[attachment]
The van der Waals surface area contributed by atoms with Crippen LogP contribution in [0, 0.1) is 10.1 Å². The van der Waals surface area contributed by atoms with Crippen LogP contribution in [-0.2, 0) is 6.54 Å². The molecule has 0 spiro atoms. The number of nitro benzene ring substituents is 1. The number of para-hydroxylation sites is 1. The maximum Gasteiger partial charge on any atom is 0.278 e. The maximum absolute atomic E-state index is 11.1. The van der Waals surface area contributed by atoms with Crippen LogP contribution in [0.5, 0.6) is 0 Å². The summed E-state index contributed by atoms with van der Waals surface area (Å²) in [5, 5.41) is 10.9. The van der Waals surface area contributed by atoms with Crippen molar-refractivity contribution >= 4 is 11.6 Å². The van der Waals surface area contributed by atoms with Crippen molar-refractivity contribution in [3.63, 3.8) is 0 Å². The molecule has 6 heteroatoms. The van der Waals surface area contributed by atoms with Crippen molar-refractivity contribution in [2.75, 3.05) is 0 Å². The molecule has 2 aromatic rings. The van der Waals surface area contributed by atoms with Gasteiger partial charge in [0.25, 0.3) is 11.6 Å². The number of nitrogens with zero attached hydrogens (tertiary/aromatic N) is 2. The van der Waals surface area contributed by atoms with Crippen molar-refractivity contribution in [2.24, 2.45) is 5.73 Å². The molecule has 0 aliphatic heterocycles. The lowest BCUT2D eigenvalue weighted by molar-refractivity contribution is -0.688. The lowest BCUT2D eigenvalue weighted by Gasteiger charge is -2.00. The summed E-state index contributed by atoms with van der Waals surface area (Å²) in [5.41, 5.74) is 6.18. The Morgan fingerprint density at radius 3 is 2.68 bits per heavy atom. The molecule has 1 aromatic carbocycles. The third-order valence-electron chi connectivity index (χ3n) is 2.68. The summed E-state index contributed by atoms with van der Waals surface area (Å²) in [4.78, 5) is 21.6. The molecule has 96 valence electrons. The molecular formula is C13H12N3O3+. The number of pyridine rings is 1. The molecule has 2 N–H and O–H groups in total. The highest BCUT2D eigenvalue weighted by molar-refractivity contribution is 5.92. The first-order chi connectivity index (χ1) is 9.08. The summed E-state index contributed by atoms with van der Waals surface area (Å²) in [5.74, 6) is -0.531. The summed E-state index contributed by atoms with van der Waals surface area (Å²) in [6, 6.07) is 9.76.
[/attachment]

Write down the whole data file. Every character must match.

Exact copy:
The van der Waals surface area contributed by atoms with Crippen LogP contribution in [0, 0.1) is 10.1 Å². The van der Waals surface area contributed by atoms with Crippen LogP contribution in [-0.2, 0) is 6.54 Å². The molecule has 0 spiro atoms. The number of nitro benzene ring substituents is 1. The number of para-hydroxylation sites is 1. The maximum Gasteiger partial charge on any atom is 0.278 e. The maximum absolute atomic E-state index is 11.1. The van der Waals surface area contributed by atoms with Crippen LogP contribution in [0.5, 0.6) is 0 Å². The summed E-state index contributed by atoms with van der Waals surface area (Å²) in [5, 5.41) is 10.9. The van der Waals surface area contributed by atoms with Crippen molar-refractivity contribution >= 4 is 11.6 Å². The van der Waals surface area contributed by atoms with Crippen molar-refractivity contribution in [3.63, 3.8) is 0 Å². The molecule has 6 heteroatoms. The van der Waals surface area contributed by atoms with Crippen molar-refractivity contribution in [2.75, 3.05) is 0 Å². The molecule has 2 aromatic rings. The van der Waals surface area contributed by atoms with Gasteiger partial charge in [0.25, 0.3) is 11.6 Å². The number of nitrogens with zero attached hydrogens (tertiary/aromatic N) is 2. The van der Waals surface area contributed by atoms with Crippen molar-refractivity contribution in [2.24, 2.45) is 5.73 Å². The molecule has 0 aliphatic heterocycles. The lowest BCUT2D eigenvalue weighted by molar-refractivity contribution is -0.688. The lowest BCUT2D eigenvalue weighted by Gasteiger charge is -2.00. The summed E-state index contributed by atoms with van der Waals surface area (Å²) in [5.41, 5.74) is 6.18. The Morgan fingerprint density at radius 3 is 2.68 bits per heavy atom. The molecule has 1 aromatic carbocycles. The third-order valence-electron chi connectivity index (χ3n) is 2.68. The summed E-state index contributed by atoms with van der Waals surface area (Å²) in [4.78, 5) is 21.6. The molecule has 96 valence electrons. The molecular formula is C13H12N3O3+. The number of pyridine rings is 1. The molecule has 2 N–H and O–H groups in total. The highest BCUT2D eigenvalue weighted by molar-refractivity contribution is 5.92. The first-order chi connectivity index (χ1) is 9.08. The summed E-state index contributed by atoms with van der Waals surface area (Å²) in [5.74, 6) is -0.531. The summed E-state index contributed by atoms with van der Waals surface area (Å²) in [6, 6.07) is 9.76.